I am tired…aren’t you? I am tired of the lack of compassion, the preponderance of fear, and inability of many people to actually consider a differing point of view as valid. On Facebook, people are color-filtering their profile pictures in allegiance to France, others are complaining that not all tragedies are given an equal voice and others are unfriending people because they don’t agree with each other. Criminy sakes, children are drowning and we are focused on the filter colors of our profile pictures!
Still, I am having a hard time formulating an opinion on any one of the thousand and one crises that seem to be prevalent in the media. My heart beats with compassion and outreach, yet my head is flying the red flag of caution and safety first.
Yes, I know that countries that place security above liberty deserve neither. And even though this is a poor interpretation of a Ben Franklin quote, I believe that there is truth in the statement. And yet, I cannot help but feel that there has to be a place between security and compassion that we, as a nation, can operate from. Unfortunately, with all of the media noise, it is difficult to get a moment of silence to think about what my answer truly may be. Or even to decide where my beliefs reside.
I am moved to tears by pictures of drowned babies AND my stomach churns with uncertainty when I consider what my stance is regarding whether or not to let the refugees onto our shores. I want to provide safe harbor for displaced families AND I am concerned about the safety of our citizens as they prepare for the biggest travel days of the year.
I do not know how to be RIGHT with all of my internal conflict much less all that is going on around me. The Dalai Lama reminds us that God is not going to fix this. Prayer alone won’t fix this. WE created this mess and WE must fix it. Human action, in the form of government leadership, decisiveness, and collaboration can help us move in the right direction. But our leaders, coming together to perform collaboratively, move as fast a glacier, if at all. And while we wait for them to come to whatever decision they come to, there are still children dying. There are parents mourning their deaths. People are fleeing for their lives. AND there are men plotting the next explosion.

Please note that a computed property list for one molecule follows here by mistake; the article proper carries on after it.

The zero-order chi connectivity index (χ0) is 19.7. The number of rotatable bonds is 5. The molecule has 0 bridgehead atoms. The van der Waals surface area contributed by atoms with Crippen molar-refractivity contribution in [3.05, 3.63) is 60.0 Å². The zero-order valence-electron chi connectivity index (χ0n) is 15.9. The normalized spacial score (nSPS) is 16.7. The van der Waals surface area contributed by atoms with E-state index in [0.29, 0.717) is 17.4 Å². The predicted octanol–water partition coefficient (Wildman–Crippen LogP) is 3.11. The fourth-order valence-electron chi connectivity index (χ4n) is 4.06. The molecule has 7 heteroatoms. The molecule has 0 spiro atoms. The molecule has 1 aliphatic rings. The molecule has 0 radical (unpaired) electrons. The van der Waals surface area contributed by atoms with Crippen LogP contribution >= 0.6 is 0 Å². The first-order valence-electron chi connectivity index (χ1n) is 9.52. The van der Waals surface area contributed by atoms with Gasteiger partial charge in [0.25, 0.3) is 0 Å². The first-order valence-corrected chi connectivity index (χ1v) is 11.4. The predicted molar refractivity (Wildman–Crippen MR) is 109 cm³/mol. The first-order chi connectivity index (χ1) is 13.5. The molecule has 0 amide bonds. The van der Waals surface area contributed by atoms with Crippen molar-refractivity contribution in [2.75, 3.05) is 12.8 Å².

I wish I had the answer, I wish I knew where I stood; I wish that I could be comforted with the belief that everything turns out right in the end. Because right now, I am tired. Just so very tired.
And that is MY problem, and really what is that? It is so small and insignificant in light of what other people are going through. So, when I think about it from that perspective, I settle back into myself. My life is great. I remain safely housed, comfortably clothed and well-fed. I am not fleeing a terrorist group, bent upon the destruction of my way of life. I am not mourning the death of my brother shot down at a rock concert. I am not crammed into a cargo hold or sleeping on the streets. I am simply tired and uncomfortable with the messiness of life.
So, that is just it. Life is messy. Not sometimes, but always. The ambiguity of life is the only constant. That is what I need to remember. One of my favorite movie scenes from Parenthood comes to mind, Mary Steenburgen’s character is chastising Steve Martin’s character for making fun of the grandmother – roller coaster or merry-go-round, anyone? I don’t really get a choice, I ride the roller coaster, because life is a roller coaster. The only choice I have is how I ride it, arms up or gripping the bar in front of me.
I still do not have my answers. But I got my perspective back and that is a good beginning.